When you feel thirsty, your body is trying to tell you that it needs more water. However, by the time that dryness hits your throat, you're already on your way to becoming dehydrated.
You've probably heard the statistics - about two-thirds of the human body is made up of water. Every cell, tissue and organ uses water to operate normally and keep you healthy, so it's essential to consume enough of the liquid. If you find that you're not drinking enough water every day, consider this information about why it's important and the ways you can improve your hydration habits.
Water's function in the body
You probably know that water is essential for urination, sweating and saliva - but that's not the extent of its uses.
The list of ways that water keeps your body functioning is expansive and includes benefits you may not have considered. You need water to move food through your intestines so your body can eliminate waste, to regulate your body temperature and to keep your eyes, nose and mouth moist. Drinking water can also boost your metabolism, protect your joints and carry oxygen to your cells, the Mayo Clinic explained.
Your intake of the liquid should increase if you're engaging in physical activity, spending time in a warm climate or have some type of illness, according to the U.S. Centers for Disease Control and Prevention. When you're sick, particularly with a fever, vomiting or diarrhea, water can speed up your recovery. Drinking plenty of water is also a great way to avoid catching a cold or flu because it flushes toxins and bacteria from your system.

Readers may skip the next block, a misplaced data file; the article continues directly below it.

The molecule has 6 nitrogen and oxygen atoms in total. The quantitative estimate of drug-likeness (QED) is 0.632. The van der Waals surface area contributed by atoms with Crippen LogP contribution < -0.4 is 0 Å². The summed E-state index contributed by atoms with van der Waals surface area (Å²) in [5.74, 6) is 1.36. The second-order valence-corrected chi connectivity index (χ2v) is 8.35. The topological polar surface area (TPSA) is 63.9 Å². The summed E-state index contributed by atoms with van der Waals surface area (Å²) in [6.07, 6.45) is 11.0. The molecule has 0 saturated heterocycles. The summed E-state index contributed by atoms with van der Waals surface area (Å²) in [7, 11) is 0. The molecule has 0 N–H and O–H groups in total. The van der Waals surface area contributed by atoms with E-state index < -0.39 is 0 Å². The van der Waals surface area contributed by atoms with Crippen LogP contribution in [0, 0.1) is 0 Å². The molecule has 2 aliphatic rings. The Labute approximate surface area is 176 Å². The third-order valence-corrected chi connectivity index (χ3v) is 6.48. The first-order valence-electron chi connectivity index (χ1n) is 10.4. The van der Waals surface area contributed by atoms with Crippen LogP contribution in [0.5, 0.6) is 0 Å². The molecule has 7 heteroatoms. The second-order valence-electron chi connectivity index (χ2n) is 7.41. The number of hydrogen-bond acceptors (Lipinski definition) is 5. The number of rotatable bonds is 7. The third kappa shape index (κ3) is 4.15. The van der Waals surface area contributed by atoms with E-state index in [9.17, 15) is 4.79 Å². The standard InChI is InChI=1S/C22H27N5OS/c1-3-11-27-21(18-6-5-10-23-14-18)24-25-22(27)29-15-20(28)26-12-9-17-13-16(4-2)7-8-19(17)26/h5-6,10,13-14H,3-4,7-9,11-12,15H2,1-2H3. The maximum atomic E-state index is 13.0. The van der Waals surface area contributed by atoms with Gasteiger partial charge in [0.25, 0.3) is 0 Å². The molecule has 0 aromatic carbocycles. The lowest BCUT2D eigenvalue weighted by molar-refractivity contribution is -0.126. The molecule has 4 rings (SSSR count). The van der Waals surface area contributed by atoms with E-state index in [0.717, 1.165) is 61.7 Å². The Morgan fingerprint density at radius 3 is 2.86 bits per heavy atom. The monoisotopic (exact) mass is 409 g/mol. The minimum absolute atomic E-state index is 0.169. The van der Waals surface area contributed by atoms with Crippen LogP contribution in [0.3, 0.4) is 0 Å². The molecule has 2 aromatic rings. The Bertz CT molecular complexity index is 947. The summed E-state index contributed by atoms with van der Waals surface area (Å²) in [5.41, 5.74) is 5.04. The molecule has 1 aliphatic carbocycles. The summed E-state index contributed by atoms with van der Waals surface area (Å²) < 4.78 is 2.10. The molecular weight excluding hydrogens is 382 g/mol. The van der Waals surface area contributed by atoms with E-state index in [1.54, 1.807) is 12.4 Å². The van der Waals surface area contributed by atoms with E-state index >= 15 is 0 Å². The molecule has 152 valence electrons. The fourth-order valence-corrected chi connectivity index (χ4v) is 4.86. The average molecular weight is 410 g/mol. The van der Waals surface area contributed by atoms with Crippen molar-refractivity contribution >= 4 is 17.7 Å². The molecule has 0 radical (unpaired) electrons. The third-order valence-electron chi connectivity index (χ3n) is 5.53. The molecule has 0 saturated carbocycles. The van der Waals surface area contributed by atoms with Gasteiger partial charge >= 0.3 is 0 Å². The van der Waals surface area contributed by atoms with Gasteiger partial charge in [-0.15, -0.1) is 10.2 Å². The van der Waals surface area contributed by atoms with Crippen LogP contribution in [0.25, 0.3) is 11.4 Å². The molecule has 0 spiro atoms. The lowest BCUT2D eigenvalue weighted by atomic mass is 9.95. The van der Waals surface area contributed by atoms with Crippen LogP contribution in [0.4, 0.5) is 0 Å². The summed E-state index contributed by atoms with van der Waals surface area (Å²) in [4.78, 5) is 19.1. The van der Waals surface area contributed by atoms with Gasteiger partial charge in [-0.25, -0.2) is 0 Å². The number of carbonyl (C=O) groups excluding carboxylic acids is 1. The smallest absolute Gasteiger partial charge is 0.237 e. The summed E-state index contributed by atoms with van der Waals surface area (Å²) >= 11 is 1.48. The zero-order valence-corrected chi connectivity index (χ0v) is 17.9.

How to drink more water
The amount of water you take in on a daily basis can be boosted if you make it easy to reach for a glass whenever you're thirsty. Either begin carrying a water bottle with you or place pitchers of water around your house. You can also substitute one of your normal beverage choices with water. If you choose to order water instead of soda or alcohol when you go to a restaurant, you'll actually save on both money and calories.
Speaking of alcohol, you can stay better hydrated if you avoid drinks that contain diuretics. Beverages like coffee, tea and alcohol force your body to lose water faster than normal.
If plain water is just too bland to inspire you to drink more, consider the various ways you can make it taste better without losing any of its benefits. You can add a wedge of lime, lemon or orange to the glass for a hint of citrus. People also love to make infused water, where you let berries and other fruit soak in water until it has an all-natural fruit flavor.
Don't forget about the water your body absorbs from certain foods and other beverages. The Mayo Clinic suggested eating soup because of its high water content, as well as fruits and vegetables. Spinach and celery are two great veggie options to boost hydration. Juice that doesn't have an excess of sugar is another good choice for improving your hydration habits.